Status and distribution of the Common Shelduck Tadorna tadorna in Iceland, with special reference to the core area in Borgarfjörður

Niall Tierney, Rachel A. Tierney, Þorvaldur Björnsson, Yann Kolbeinsson, Sunny E. Townsend, Aevar Petersen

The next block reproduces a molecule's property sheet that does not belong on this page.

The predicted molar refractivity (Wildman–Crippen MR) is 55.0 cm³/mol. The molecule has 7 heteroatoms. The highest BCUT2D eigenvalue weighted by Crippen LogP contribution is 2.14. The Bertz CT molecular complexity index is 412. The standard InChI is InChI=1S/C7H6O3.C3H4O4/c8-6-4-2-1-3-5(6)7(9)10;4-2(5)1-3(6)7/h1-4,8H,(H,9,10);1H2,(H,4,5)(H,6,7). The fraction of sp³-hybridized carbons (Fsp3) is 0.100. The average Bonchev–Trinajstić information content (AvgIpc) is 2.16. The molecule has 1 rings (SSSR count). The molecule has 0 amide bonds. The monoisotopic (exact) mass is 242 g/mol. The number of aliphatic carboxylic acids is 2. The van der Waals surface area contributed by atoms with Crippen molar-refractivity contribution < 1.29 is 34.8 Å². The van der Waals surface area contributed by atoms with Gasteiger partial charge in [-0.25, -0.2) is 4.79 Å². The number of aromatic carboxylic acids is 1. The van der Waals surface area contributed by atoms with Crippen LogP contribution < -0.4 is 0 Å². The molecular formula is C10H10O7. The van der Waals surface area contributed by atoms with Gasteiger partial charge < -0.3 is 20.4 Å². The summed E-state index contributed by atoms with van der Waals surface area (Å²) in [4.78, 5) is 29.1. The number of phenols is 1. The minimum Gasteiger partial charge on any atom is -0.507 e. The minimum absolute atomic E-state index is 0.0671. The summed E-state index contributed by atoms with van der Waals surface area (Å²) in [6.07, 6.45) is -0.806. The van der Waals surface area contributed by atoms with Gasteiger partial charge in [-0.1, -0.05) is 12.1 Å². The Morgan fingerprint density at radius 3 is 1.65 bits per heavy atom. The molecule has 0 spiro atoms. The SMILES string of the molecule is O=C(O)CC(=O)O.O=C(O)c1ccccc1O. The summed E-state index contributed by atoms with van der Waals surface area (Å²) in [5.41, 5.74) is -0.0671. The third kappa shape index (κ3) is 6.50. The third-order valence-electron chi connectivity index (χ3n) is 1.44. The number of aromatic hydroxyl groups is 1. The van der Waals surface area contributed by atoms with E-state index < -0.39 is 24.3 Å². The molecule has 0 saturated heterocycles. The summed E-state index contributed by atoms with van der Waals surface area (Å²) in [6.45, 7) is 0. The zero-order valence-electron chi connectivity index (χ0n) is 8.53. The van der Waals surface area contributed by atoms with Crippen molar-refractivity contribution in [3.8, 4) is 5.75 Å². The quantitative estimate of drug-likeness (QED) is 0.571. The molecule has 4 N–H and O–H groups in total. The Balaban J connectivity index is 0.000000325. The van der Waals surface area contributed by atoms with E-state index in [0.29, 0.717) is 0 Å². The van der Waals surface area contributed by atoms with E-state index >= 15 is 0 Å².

The Common Shelduck Tadorna tadorna was first recorded as a breeding bird in Iceland in 1990. Since then, local monitoring programmes and casual observations suggest that the population has expanded in range and abundance, but a detailed overview of its breeding locations and the total number of birds recorded has not been compiled to date. We therefore investigated the size and distribution of the Icelandic population by collating information from published literature and from personal observations by the authors and birdwatchers (eBird, social media, emails) reported between 1990 and 2019 inclusive. At the core breeding area in Borgarfjörður (western Iceland), low and rising tide surveys were conducted each week between 12 March and 25 October 2017 to investigate spring arrival times, overall numbers and site usage. The number of breeding pairs was estimated from the number of broods observed in June and July.  The Icelandic population was estimated at 274 breeding pairs. Borgarfjörður continues to support the biggest aggregations, and the most breeding pairs (158 pairs, c. 60% of the Icelandic breeding population). The next most important areas are Breiðafjörður (northwest Iceland) and Melrakkaslétta (northeast Iceland) (c. 20 pairs each). The first arrivals in Borgarfjörður were recorded on 12 March. Birds were present throughout the survey period and 100 birds remained on the last survey on 25 October. A high count of 1,368 Shelducks was recorded on 26 June. The tidal state, subarea and week of the survey each had a significant effect on Shelduck numbers. This study shows that the population has grown exponentially and there has been a considerable expansion in breeding range. A coordinated national survey is required to assess the population size and range more accurately. The relatively large numbers, and the proportion of the national population that occurs in Borgarfjörður, make it an attractive site for further research on these birds: on their wintering and moulting areas, productivity, diet and survival rates.

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